From Prague, Czechia
Based in Stará Boleslav, Central Bohemian Region, Czechia
Despite Vojtěch Horálek being a member of the younger generation of artists, he remains surprisingly loyal to the traditional approach to painting. Similarly, he doesn't put his art online and only presents it at exhibitions and other opportunities to view it in person. He draws inspiration from his personal experience, often reflecting on his travels among other cultures in his paintings.
A: Please, tell us a bit more about yourself. How did you get into art?
V: I don't want to just say "as a little boy," but yes, painting and drawing have been a part of my life since my birth. I come from an artistic family, my father a painter and mother a graphic designer. My dad died prematurely and his paintings have been accompanying me my whole life. Mom is a great graphic designer and I think I've taken after both of them.
A: What inspires you the most?
V: My greatest source of inspiration is life in all its glory.
A: Do you have any specific rituals while working (creating)?
V: Rituals keep you from working. When I'm in my studio, I try to make good use of my time there. Most importantly, I need a cup of coffee.
A: What would you recommend to someone new to art (an artist or just anadmirer), what to begin with?
V: I'd recommend doing something entirely different to the beginner artist, and if they can't help it, to completely immerse themselves in art. Get dirty, hurt yourself inside and out, become acquainted with contempt as well as admiration, and then they'll see. Maybe they'll get lucky.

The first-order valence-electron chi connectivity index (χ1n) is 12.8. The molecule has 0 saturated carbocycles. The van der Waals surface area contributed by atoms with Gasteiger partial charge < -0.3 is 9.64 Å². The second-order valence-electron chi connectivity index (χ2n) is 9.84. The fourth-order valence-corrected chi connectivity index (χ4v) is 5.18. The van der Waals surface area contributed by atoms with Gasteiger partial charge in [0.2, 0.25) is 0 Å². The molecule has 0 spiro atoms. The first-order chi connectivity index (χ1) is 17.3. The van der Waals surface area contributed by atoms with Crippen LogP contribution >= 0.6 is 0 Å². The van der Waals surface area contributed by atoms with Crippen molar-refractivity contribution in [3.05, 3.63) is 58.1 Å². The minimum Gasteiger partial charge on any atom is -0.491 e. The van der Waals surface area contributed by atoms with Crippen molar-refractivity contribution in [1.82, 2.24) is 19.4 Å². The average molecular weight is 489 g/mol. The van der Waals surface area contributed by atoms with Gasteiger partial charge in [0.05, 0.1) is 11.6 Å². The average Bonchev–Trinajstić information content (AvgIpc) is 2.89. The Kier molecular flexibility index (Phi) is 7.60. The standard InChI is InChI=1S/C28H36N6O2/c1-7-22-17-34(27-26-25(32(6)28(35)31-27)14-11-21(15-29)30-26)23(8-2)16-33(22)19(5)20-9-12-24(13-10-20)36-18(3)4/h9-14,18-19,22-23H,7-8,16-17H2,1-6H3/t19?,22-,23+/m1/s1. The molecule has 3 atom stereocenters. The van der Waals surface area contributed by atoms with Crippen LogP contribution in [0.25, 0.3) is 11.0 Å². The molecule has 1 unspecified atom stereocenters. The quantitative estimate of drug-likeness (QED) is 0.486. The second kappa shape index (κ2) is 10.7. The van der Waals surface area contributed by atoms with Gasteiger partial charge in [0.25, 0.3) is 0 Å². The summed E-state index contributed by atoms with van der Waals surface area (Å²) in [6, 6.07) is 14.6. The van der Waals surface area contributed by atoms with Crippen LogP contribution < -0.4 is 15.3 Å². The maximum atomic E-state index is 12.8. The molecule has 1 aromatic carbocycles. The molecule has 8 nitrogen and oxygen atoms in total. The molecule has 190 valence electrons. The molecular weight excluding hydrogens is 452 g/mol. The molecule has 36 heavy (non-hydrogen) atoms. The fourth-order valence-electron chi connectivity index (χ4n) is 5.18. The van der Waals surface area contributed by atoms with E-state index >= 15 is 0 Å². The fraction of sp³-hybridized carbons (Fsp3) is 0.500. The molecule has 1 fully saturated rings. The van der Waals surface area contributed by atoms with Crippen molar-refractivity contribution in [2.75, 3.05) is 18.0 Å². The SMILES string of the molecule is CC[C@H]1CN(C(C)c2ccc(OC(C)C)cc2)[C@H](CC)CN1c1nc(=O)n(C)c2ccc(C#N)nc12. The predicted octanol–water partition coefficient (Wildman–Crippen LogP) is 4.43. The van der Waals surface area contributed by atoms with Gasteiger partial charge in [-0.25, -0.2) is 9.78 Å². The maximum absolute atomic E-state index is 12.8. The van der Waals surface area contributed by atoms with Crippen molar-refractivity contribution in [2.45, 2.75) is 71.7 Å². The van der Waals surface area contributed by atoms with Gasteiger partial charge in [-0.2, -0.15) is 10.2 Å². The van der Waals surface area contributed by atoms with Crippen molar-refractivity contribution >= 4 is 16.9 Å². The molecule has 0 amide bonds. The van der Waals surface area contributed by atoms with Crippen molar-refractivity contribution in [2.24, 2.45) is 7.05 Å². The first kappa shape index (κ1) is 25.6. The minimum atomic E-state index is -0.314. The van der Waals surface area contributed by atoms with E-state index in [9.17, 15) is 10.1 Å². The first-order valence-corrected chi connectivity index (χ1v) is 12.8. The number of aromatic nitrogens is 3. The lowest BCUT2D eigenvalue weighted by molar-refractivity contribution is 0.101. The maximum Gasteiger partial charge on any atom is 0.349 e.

A: Your Top 3 adjectives related to art?
V: Art description is not something I'm interested in which is why I communicate through the artwork. Plus I'm strictly against using terms and phrases in the art world.
A: Do you have favorite Czech artists?
V: Yes, I have many favorites from the Czech domain. They're usually artists-solitaires who stood out of the mainstream, for example Josef Váchal, Jan Zrzavý, Josef Sudek, Vladimír Boudník, Věra Janoušková, Josef Hlinomaz, and other naïve artists, the Vála sisters, Vít Soukup.
A: What piece of art do you think embodies the Czech national spirit and culture?Why?
V: If I look back into the history of Czech art, I'd probably choose the Venus of Dolní Větsonice, Chapel of the Holy Cross at the Karlštejn Castle, Braun's Kuks, Kupka's Amorpha: Fugue in Two Colors, Zdeněk Pešánek's plastic artwork for Edison's station. I'm not going to mention contemporary art, that's yet to be decided by time.
A: The perfect way to have a conversation about art is: ...?
V: It's usually about a specific exhibition or artist, and it's best had at a pub.
A: Where can we meet you?
V: If possible, I spent most of my time in my studio in Vinohrady, but the best way to clear my head is during physical labor in the garden or the construction site.
A: Please, share your favorite quote (not necessarily related to art)
V: Art isn't fun, but to do it, I need to be having fun.
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